Add in the rest of the ingredients (except the coconut flakes) and process again on high 1 minute or so until everything is well incorporated and the carrots are broken down.

Ingredients to make carrot cake energy balls in food processor before processing.

Take about 1-2 tbsp. out of the food processor and press the mixture together in your hands. Press on it with your finger and make sure the mixture holds together well. If it does not, add 1 tbsp. of water at a time until you get the right consistency.

Carrot protein bite mixture squeezed together in hand.

Once you know the dough is at the right consistency (it easily stays together when pressed on) you can roll the into energy bites. Take 1-2 tbsp. of mixture in your hand and press it together to form balls. Roll them at the end to ensure they are smooth all around. This will make about 20 energy bites depending on how big you make them.

Hand holding carrot cake energy bite.

Immediately roll the energy balls in coconut flakes or leave them plain. You could also coat them in coconut butter or cashew maple frosting instead.

Hand rolling carrot cake protein ball in coconut flakes.

Store in the fridge for up to a week.

Top tips

  • Be sure to soak the dates in hot water first. I made these energy bites without soaking the dates and the mixture was not sticky enough and my food processor almost exploded the sunflower seeds back to me because it got stuck on the dates. Trust me when I say soak the dates first!
  • If you find that the mixture starts to crumble as you squeeze it together then press down on it – add 1 tbsp. of water at a time (and process on high to combine) until the mixture holds together easily even when you press on it.
  • If the coconut flakes are not adhering to the outside of the energy bites, you can roll them in water quickly and then press them into the coconut flakes. This step is typically not needed.

What other ingredients could you add to these protein bites?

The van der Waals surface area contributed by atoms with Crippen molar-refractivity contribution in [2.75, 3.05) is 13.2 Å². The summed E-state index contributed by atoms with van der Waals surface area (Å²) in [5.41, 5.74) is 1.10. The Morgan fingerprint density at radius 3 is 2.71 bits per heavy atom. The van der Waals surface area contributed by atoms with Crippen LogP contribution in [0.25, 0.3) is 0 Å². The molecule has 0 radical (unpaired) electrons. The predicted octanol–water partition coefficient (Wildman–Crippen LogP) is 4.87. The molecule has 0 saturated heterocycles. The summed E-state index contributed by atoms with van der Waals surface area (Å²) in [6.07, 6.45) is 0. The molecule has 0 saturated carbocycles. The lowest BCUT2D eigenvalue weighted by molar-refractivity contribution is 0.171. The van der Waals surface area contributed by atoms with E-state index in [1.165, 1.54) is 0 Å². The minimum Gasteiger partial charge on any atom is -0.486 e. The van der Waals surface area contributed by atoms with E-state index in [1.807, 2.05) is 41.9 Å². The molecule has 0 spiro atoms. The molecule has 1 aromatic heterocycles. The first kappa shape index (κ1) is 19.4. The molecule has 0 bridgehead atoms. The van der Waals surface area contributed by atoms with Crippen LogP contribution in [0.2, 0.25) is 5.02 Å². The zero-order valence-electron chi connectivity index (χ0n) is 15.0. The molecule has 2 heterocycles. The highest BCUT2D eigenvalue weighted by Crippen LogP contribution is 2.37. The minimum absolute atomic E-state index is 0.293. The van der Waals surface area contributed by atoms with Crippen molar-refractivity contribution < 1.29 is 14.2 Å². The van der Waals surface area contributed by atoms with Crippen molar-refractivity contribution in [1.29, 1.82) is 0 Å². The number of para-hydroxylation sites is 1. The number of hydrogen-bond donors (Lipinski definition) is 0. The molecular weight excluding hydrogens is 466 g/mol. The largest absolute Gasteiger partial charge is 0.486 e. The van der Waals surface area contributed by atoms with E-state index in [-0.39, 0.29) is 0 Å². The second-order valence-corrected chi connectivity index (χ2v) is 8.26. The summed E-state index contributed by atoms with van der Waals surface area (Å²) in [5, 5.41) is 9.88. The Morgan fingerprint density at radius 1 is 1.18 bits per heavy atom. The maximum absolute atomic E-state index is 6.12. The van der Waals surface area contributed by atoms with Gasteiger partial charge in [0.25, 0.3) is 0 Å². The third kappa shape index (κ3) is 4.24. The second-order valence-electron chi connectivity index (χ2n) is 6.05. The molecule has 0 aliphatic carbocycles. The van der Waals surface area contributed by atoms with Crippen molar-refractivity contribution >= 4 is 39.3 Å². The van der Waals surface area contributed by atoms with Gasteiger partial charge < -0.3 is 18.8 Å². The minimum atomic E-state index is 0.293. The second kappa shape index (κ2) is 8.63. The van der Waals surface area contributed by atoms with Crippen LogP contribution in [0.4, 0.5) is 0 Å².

I tried to keep the ingredient list relatively short, but you could also add:

  • Raisins
  • Coconut flakes (to the dough)
  • Dried pineapple
  • Pecans or walnuts (replace some of the sunflower seeds with nuts)
  • Hemp hearts
Hand reaching for a single carrot cake protein ball with bite taken from it.

Other topping ideas

I love the combination of carrot cake and toasted coconut flakes but some other great options would be:

Coconut butter: did you know that upon refrigeration the coconut butter will harden and form a shell over the energy balls? It’s like natures frosting!

Maple cashew butter – this will be sticky, so it might be best to add this right before popping them in your mouth. Make a batch of the maple cashew frosting and keep it in the fridge next to the energy bites!

Crushed sunflower seeds or crushed nuts: Another great option would be to coat the protein bites with crushed seeds or nuts instead of coconut flakes.

How to make carrot cake energy bars

  • If you hate rolling energy bites (like I do), you can make this recipe into carrot cake energy bars instead! Simply press the dough into a 8X8 pan lined with parchment paper or wax paper.
  • Once you have pressed the mixture into the pan well, place in the freezer for 30 minutes to 1 hour (this makes it easier to cut into bars).